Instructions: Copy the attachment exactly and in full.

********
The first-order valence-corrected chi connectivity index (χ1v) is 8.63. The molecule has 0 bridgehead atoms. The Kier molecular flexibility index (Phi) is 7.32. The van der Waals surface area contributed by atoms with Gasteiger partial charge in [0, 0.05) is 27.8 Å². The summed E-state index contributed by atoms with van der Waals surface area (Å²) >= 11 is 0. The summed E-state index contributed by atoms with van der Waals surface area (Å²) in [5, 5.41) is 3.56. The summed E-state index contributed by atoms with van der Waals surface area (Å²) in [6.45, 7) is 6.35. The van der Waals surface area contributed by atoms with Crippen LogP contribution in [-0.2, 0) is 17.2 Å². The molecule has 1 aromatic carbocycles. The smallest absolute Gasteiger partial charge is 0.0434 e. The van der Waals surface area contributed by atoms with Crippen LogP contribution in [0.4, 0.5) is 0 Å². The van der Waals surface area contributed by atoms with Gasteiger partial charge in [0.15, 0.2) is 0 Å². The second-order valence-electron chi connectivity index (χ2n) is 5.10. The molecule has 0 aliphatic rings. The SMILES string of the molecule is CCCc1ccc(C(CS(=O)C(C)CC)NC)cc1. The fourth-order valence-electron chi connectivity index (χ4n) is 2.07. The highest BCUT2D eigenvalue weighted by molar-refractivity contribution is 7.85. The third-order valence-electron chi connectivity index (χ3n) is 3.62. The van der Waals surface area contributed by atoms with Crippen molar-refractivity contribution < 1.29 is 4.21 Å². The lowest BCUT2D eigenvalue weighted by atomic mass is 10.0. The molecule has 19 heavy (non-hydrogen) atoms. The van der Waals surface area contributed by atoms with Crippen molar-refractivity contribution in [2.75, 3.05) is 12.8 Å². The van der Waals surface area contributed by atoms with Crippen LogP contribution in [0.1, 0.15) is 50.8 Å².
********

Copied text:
The first-order valence-corrected chi connectivity index (χ1v) is 8.63. The molecule has 0 bridgehead atoms. The Kier molecular flexibility index (Phi) is 7.32. The van der Waals surface area contributed by atoms with Gasteiger partial charge in [0, 0.05) is 27.8 Å². The summed E-state index contributed by atoms with van der Waals surface area (Å²) >= 11 is 0. The summed E-state index contributed by atoms with van der Waals surface area (Å²) in [5, 5.41) is 3.56. The summed E-state index contributed by atoms with van der Waals surface area (Å²) in [6.45, 7) is 6.35. The van der Waals surface area contributed by atoms with Crippen LogP contribution in [-0.2, 0) is 17.2 Å². The molecule has 1 aromatic carbocycles. The smallest absolute Gasteiger partial charge is 0.0434 e. The van der Waals surface area contributed by atoms with Crippen LogP contribution in [0.4, 0.5) is 0 Å². The van der Waals surface area contributed by atoms with Gasteiger partial charge in [0.15, 0.2) is 0 Å². The second-order valence-electron chi connectivity index (χ2n) is 5.10. The molecule has 0 aliphatic rings. The SMILES string of the molecule is CCCc1ccc(C(CS(=O)C(C)CC)NC)cc1. The fourth-order valence-electron chi connectivity index (χ4n) is 2.07. The highest BCUT2D eigenvalue weighted by molar-refractivity contribution is 7.85. The third-order valence-electron chi connectivity index (χ3n) is 3.62. The van der Waals surface area contributed by atoms with Crippen molar-refractivity contribution < 1.29 is 4.21 Å². The lowest BCUT2D eigenvalue weighted by atomic mass is 10.0. The molecule has 19 heavy (non-hydrogen) atoms. The van der Waals surface area contributed by atoms with Crippen molar-refractivity contribution in [2.75, 3.05) is 12.8 Å². The van der Waals surface area contributed by atoms with Crippen LogP contribution in [0.1, 0.15) is 50.8 Å².